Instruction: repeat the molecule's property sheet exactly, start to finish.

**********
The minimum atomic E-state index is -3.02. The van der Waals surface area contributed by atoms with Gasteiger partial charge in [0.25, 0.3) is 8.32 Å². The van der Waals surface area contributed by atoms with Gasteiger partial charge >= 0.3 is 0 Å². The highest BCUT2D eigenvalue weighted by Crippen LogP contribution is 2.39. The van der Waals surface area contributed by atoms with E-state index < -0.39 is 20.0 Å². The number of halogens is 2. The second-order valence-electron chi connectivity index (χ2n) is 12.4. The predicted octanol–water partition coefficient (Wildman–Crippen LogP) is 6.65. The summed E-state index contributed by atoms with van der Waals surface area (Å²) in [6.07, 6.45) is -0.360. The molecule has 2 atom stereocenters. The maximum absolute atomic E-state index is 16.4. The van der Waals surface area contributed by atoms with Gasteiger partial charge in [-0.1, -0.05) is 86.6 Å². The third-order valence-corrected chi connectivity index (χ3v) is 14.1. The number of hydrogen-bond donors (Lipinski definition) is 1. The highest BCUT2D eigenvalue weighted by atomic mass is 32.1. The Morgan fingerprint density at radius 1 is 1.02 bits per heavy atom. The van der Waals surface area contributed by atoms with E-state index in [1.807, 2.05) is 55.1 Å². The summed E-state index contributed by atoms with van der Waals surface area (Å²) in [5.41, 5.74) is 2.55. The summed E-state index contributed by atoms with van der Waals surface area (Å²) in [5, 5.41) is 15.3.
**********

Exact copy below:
The minimum atomic E-state index is -3.02. The van der Waals surface area contributed by atoms with Gasteiger partial charge in [0.25, 0.3) is 8.32 Å². The van der Waals surface area contributed by atoms with Gasteiger partial charge >= 0.3 is 0 Å². The highest BCUT2D eigenvalue weighted by Crippen LogP contribution is 2.39. The van der Waals surface area contributed by atoms with E-state index < -0.39 is 20.0 Å². The number of halogens is 2. The second-order valence-electron chi connectivity index (χ2n) is 12.4. The predicted octanol–water partition coefficient (Wildman–Crippen LogP) is 6.65. The summed E-state index contributed by atoms with van der Waals surface area (Å²) in [6.07, 6.45) is -0.360. The molecule has 2 atom stereocenters. The maximum absolute atomic E-state index is 16.4. The van der Waals surface area contributed by atoms with Gasteiger partial charge in [-0.1, -0.05) is 86.6 Å². The third-order valence-corrected chi connectivity index (χ3v) is 14.1. The number of hydrogen-bond donors (Lipinski definition) is 1. The highest BCUT2D eigenvalue weighted by atomic mass is 32.1. The Morgan fingerprint density at radius 1 is 1.02 bits per heavy atom. The van der Waals surface area contributed by atoms with E-state index in [1.807, 2.05) is 55.1 Å². The summed E-state index contributed by atoms with van der Waals surface area (Å²) in [5.41, 5.74) is 2.55. The summed E-state index contributed by atoms with van der Waals surface area (Å²) in [5, 5.41) is 15.3.